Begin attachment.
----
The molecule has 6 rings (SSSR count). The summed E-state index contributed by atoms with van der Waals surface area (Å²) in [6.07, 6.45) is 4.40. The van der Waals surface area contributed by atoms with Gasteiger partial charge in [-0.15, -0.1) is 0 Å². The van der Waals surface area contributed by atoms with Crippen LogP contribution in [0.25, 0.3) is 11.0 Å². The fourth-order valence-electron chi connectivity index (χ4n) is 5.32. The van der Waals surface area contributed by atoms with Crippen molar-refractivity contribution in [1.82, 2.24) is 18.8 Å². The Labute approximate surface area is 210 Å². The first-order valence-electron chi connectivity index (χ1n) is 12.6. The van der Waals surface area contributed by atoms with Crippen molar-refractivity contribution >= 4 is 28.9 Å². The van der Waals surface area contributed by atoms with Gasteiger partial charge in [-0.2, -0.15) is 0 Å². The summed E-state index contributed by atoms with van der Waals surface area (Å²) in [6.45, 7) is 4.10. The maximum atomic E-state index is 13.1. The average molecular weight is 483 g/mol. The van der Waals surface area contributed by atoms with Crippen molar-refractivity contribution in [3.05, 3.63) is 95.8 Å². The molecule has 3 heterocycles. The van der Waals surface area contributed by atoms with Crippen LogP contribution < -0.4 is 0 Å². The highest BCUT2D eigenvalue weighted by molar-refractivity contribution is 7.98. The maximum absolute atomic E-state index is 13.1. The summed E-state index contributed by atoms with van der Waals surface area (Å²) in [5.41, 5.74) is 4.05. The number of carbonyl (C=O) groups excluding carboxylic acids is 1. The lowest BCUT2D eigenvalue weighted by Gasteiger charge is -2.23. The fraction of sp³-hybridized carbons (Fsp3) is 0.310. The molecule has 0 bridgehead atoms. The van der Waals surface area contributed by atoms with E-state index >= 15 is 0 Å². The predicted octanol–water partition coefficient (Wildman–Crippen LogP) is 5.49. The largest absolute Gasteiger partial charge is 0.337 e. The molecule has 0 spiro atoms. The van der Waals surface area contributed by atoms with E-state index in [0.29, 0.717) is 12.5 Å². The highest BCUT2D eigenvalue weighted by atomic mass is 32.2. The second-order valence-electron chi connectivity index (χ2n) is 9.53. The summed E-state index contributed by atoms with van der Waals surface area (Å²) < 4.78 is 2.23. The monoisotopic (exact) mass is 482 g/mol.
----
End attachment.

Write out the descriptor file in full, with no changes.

The molecule has 6 rings (SSSR count). The summed E-state index contributed by atoms with van der Waals surface area (Å²) in [6.07, 6.45) is 4.40. The van der Waals surface area contributed by atoms with Gasteiger partial charge in [-0.15, -0.1) is 0 Å². The van der Waals surface area contributed by atoms with Crippen LogP contribution in [0.25, 0.3) is 11.0 Å². The fourth-order valence-electron chi connectivity index (χ4n) is 5.32. The van der Waals surface area contributed by atoms with Crippen molar-refractivity contribution in [1.82, 2.24) is 18.8 Å². The Labute approximate surface area is 210 Å². The first-order valence-electron chi connectivity index (χ1n) is 12.6. The van der Waals surface area contributed by atoms with Crippen molar-refractivity contribution >= 4 is 28.9 Å². The van der Waals surface area contributed by atoms with Gasteiger partial charge in [-0.2, -0.15) is 0 Å². The summed E-state index contributed by atoms with van der Waals surface area (Å²) in [6.45, 7) is 4.10. The maximum atomic E-state index is 13.1. The average molecular weight is 483 g/mol. The van der Waals surface area contributed by atoms with Crippen molar-refractivity contribution in [3.05, 3.63) is 95.8 Å². The molecule has 3 heterocycles. The van der Waals surface area contributed by atoms with Crippen LogP contribution < -0.4 is 0 Å². The highest BCUT2D eigenvalue weighted by molar-refractivity contribution is 7.98. The maximum absolute atomic E-state index is 13.1. The summed E-state index contributed by atoms with van der Waals surface area (Å²) in [5.41, 5.74) is 4.05. The number of carbonyl (C=O) groups excluding carboxylic acids is 1. The lowest BCUT2D eigenvalue weighted by Gasteiger charge is -2.23. The fraction of sp³-hybridized carbons (Fsp3) is 0.310. The molecule has 0 bridgehead atoms. The van der Waals surface area contributed by atoms with E-state index >= 15 is 0 Å². The predicted octanol–water partition coefficient (Wildman–Crippen LogP) is 5.49. The largest absolute Gasteiger partial charge is 0.337 e. The molecule has 0 spiro atoms. The van der Waals surface area contributed by atoms with E-state index in [0.29, 0.717) is 12.5 Å². The highest BCUT2D eigenvalue weighted by atomic mass is 32.2. The second-order valence-electron chi connectivity index (χ2n) is 9.53. The summed E-state index contributed by atoms with van der Waals surface area (Å²) < 4.78 is 2.23. The monoisotopic (exact) mass is 482 g/mol.